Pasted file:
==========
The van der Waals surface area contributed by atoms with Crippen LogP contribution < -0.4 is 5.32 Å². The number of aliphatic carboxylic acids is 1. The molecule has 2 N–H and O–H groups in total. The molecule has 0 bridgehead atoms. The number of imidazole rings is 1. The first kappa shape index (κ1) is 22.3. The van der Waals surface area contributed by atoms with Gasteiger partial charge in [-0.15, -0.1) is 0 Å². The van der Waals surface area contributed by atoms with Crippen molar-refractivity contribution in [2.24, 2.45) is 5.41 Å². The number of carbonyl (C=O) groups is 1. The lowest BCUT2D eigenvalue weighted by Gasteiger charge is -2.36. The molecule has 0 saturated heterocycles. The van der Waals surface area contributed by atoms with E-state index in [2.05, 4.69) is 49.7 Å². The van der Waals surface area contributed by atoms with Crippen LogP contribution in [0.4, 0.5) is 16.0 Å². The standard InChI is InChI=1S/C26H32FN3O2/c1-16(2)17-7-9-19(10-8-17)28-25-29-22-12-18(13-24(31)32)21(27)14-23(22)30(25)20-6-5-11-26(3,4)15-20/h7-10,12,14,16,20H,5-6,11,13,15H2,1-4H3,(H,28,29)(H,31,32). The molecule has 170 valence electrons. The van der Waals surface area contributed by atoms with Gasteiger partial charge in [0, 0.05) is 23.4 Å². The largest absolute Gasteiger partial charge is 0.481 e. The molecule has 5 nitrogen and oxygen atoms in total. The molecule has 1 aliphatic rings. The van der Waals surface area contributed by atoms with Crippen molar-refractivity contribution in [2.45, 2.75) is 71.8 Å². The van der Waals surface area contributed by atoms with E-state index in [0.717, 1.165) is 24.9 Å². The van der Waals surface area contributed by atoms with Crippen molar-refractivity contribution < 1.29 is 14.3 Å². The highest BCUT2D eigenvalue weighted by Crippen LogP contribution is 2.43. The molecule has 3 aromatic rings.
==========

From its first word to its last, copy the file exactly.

The van der Waals surface area contributed by atoms with Crippen LogP contribution < -0.4 is 5.32 Å². The number of aliphatic carboxylic acids is 1. The molecule has 2 N–H and O–H groups in total. The molecule has 0 bridgehead atoms. The number of imidazole rings is 1. The first kappa shape index (κ1) is 22.3. The van der Waals surface area contributed by atoms with Gasteiger partial charge in [-0.15, -0.1) is 0 Å². The van der Waals surface area contributed by atoms with Crippen molar-refractivity contribution in [2.24, 2.45) is 5.41 Å². The number of carbonyl (C=O) groups is 1. The lowest BCUT2D eigenvalue weighted by Gasteiger charge is -2.36. The molecule has 0 saturated heterocycles. The van der Waals surface area contributed by atoms with E-state index in [2.05, 4.69) is 49.7 Å². The van der Waals surface area contributed by atoms with Crippen LogP contribution in [0.4, 0.5) is 16.0 Å². The standard InChI is InChI=1S/C26H32FN3O2/c1-16(2)17-7-9-19(10-8-17)28-25-29-22-12-18(13-24(31)32)21(27)14-23(22)30(25)20-6-5-11-26(3,4)15-20/h7-10,12,14,16,20H,5-6,11,13,15H2,1-4H3,(H,28,29)(H,31,32). The molecule has 170 valence electrons. The van der Waals surface area contributed by atoms with Gasteiger partial charge in [0, 0.05) is 23.4 Å². The largest absolute Gasteiger partial charge is 0.481 e. The molecule has 5 nitrogen and oxygen atoms in total. The molecule has 1 aliphatic rings. The van der Waals surface area contributed by atoms with Crippen molar-refractivity contribution in [2.45, 2.75) is 71.8 Å². The van der Waals surface area contributed by atoms with E-state index in [0.717, 1.165) is 24.9 Å². The van der Waals surface area contributed by atoms with Crippen molar-refractivity contribution < 1.29 is 14.3 Å². The highest BCUT2D eigenvalue weighted by Crippen LogP contribution is 2.43. The molecule has 3 aromatic rings.